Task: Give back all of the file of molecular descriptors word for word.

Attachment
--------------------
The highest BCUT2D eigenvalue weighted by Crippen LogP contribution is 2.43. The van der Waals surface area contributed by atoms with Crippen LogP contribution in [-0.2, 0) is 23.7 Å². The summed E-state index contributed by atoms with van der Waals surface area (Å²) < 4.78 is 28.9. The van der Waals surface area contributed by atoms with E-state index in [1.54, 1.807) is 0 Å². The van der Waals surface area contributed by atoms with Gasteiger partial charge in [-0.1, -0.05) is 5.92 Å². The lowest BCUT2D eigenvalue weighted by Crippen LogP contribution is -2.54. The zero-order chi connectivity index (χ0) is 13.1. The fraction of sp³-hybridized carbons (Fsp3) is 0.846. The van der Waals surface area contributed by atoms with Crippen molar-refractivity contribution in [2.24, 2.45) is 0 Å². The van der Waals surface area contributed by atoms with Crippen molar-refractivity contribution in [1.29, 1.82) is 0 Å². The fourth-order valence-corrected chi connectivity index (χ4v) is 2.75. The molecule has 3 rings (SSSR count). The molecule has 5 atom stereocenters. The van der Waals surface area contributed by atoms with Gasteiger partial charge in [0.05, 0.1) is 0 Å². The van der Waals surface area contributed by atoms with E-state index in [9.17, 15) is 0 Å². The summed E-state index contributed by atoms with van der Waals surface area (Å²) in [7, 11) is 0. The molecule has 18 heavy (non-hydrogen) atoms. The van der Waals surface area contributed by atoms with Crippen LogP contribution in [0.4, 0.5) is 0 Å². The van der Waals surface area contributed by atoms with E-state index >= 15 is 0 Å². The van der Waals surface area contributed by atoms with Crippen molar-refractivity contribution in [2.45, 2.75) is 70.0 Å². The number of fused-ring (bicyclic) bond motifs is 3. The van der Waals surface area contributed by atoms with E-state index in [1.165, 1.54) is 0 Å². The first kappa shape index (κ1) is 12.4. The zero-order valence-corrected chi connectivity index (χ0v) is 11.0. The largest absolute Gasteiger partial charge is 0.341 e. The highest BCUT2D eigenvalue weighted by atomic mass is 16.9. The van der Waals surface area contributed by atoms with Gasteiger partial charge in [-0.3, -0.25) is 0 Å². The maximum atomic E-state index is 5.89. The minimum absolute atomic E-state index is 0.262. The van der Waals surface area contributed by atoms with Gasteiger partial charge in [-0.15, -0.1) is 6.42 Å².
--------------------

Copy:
The highest BCUT2D eigenvalue weighted by Crippen LogP contribution is 2.43. The van der Waals surface area contributed by atoms with Crippen LogP contribution in [-0.2, 0) is 23.7 Å². The summed E-state index contributed by atoms with van der Waals surface area (Å²) < 4.78 is 28.9. The van der Waals surface area contributed by atoms with E-state index in [1.54, 1.807) is 0 Å². The van der Waals surface area contributed by atoms with Gasteiger partial charge in [-0.1, -0.05) is 5.92 Å². The lowest BCUT2D eigenvalue weighted by Crippen LogP contribution is -2.54. The zero-order chi connectivity index (χ0) is 13.1. The fraction of sp³-hybridized carbons (Fsp3) is 0.846. The van der Waals surface area contributed by atoms with Crippen molar-refractivity contribution in [2.24, 2.45) is 0 Å². The van der Waals surface area contributed by atoms with Crippen molar-refractivity contribution in [1.29, 1.82) is 0 Å². The fourth-order valence-corrected chi connectivity index (χ4v) is 2.75. The molecule has 3 rings (SSSR count). The molecule has 5 atom stereocenters. The van der Waals surface area contributed by atoms with Gasteiger partial charge in [0.05, 0.1) is 0 Å². The van der Waals surface area contributed by atoms with E-state index in [9.17, 15) is 0 Å². The summed E-state index contributed by atoms with van der Waals surface area (Å²) in [7, 11) is 0. The molecule has 18 heavy (non-hydrogen) atoms. The van der Waals surface area contributed by atoms with Crippen LogP contribution in [0.4, 0.5) is 0 Å². The van der Waals surface area contributed by atoms with E-state index >= 15 is 0 Å². The van der Waals surface area contributed by atoms with Crippen molar-refractivity contribution in [2.45, 2.75) is 70.0 Å². The number of fused-ring (bicyclic) bond motifs is 3. The van der Waals surface area contributed by atoms with E-state index in [1.165, 1.54) is 0 Å². The first kappa shape index (κ1) is 12.4. The zero-order valence-corrected chi connectivity index (χ0v) is 11.0. The largest absolute Gasteiger partial charge is 0.341 e. The highest BCUT2D eigenvalue weighted by atomic mass is 16.9. The van der Waals surface area contributed by atoms with Gasteiger partial charge in [-0.3, -0.25) is 0 Å². The maximum atomic E-state index is 5.89. The minimum absolute atomic E-state index is 0.262. The van der Waals surface area contributed by atoms with Gasteiger partial charge in [-0.15, -0.1) is 6.42 Å².